Blizzard might be one of those mega-publishers that is still quite well liked among gamers, but it recently received a lot of flak for shutting down the Nostalrius fan-run server, which offered a vanilla version of World of Warcraft for players to enjoy. To try and assuage that, it’s now reached out to the community to explain itself: In essence, it felt the need to protect its intellectual property.
This is because Nostalrius, for all of its fan-run amateurism, was incredibly popular. At its peak, it had over 800,000 registered accounts, and 150,000 of those logged in on a monthly basis.
Obviously those numbers aren’t a threat to the current retail version of WoW, but is it just the case that Blizzard wants those 150,000 players to be paying customers? Playing on Nostalrius didn’t send any money into Blizzard’s bursting pockets, so was it just being greedy?
Of course that sort of thinking factors into the equation, but the real problem stems from Blizzard needing to protect its IP. In the world of intellectual property law, if you don’t defend your property in one instance, that can be used against you in a court case with another.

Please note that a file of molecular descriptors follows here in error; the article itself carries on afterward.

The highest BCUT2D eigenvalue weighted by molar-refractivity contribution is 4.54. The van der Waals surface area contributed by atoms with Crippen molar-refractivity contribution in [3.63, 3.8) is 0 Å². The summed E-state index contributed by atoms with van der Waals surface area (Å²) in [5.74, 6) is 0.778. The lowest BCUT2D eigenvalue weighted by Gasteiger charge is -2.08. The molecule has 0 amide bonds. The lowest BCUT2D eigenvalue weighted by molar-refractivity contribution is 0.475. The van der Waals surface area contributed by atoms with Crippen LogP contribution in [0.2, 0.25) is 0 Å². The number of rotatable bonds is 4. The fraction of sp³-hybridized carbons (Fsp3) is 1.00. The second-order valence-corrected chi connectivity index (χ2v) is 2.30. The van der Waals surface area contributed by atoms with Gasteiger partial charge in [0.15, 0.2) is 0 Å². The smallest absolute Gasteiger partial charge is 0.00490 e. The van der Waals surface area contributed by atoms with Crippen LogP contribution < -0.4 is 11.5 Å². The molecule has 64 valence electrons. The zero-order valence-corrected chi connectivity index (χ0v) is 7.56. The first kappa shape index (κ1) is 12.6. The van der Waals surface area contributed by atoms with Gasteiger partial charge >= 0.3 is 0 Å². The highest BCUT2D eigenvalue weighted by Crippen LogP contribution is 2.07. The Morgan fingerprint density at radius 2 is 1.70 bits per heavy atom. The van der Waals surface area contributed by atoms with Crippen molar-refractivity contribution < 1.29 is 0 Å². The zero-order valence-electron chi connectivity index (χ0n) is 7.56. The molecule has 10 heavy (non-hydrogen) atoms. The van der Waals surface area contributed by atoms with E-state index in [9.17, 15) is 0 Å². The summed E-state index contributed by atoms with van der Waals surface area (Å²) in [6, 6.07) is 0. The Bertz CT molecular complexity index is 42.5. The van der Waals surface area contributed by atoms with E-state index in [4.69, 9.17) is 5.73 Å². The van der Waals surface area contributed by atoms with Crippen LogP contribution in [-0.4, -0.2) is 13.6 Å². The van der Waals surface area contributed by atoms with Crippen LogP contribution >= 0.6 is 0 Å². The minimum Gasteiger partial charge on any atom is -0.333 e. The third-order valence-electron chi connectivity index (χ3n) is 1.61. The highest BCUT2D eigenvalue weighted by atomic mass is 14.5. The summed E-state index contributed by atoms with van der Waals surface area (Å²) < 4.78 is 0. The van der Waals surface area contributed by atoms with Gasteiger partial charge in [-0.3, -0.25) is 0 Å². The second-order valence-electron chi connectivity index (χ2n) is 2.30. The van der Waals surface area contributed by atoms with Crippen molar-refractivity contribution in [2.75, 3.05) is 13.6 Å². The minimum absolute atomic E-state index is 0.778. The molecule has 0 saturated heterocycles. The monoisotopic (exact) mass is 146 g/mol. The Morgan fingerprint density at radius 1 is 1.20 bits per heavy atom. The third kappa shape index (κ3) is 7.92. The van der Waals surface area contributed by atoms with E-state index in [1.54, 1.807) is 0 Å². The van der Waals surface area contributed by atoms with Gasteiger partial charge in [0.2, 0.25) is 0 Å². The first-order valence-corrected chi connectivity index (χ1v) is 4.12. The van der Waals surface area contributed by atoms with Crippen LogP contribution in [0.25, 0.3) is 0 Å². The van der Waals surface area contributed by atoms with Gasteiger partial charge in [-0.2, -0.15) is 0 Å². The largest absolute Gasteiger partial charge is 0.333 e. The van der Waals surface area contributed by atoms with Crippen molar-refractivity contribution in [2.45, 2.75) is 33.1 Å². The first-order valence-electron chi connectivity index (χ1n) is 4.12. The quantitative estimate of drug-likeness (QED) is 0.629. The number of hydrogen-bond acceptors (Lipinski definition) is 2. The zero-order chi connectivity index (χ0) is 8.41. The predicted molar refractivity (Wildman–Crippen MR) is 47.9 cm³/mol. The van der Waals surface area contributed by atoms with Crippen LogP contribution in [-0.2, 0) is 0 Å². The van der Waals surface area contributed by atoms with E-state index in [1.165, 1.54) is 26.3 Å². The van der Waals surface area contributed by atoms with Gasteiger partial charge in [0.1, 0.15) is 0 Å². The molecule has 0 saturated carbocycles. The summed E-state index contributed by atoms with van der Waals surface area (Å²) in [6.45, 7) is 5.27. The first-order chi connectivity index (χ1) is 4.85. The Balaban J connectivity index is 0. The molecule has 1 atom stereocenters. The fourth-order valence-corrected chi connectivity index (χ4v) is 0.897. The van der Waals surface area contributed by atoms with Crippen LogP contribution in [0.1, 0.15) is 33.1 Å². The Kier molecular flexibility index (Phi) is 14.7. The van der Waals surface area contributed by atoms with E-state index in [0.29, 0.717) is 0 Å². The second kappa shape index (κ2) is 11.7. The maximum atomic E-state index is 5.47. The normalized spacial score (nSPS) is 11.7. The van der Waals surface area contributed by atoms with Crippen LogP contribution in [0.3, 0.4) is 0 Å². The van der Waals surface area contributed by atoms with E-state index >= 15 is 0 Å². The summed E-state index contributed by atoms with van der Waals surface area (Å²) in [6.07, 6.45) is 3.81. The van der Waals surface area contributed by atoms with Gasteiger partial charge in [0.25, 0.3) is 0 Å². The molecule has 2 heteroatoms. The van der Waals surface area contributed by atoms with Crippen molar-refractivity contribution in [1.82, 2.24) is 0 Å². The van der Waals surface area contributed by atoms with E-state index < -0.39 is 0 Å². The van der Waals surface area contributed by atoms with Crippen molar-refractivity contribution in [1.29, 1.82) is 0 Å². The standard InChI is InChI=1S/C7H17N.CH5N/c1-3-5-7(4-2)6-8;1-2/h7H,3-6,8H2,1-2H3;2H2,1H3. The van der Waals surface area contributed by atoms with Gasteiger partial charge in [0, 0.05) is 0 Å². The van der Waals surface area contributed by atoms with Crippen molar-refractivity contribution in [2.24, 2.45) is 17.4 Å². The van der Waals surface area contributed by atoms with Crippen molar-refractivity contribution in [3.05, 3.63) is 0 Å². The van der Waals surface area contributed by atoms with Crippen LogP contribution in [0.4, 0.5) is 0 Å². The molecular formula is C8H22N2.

While Blizzard did admit that part of its internal discussion had involved keeping Nostalrius open, it eventually decided that there was no way to maintain it without impacting its right with regards to its own IP, and that could harm the game as a whole in the future.
The other request from the community in the wake of the Nostalrius shut down, was that Blizzard simply open its own classic WoW server. While this too had been discussed internally, we’re told, it is considered to big a task to maintain the server to a commercial standard.
It was one thing to play on a fan server with bugs and problems, but if you are paying a company for an experience, you expect it to be far more polished.
Older versions of WoW also ran on much older hardware and were designed to, because of the time they were released. That means compatibility with modern systems might be shaky or people running certain hardware and software combinations may be left out. It’s possible even that Blizzard doesn’t have the very legacy code it would require to make this process at least moderately smooth.
The one glimmer of hope for those wanting a classic experience — other than to jump to another legacy server with its own risk of being shut down — is that Blizzard has discussed the idea of “Pristine servers.” These would operate without some of the more recent additions to the game, including heirloom gear, character boosts, recruit-a-friend bonuses, WoW tokens, and access to cross-realm zones. Power leveling and other boosts would also be disabled, though the content within the game would be largely the same as the latest updated servers.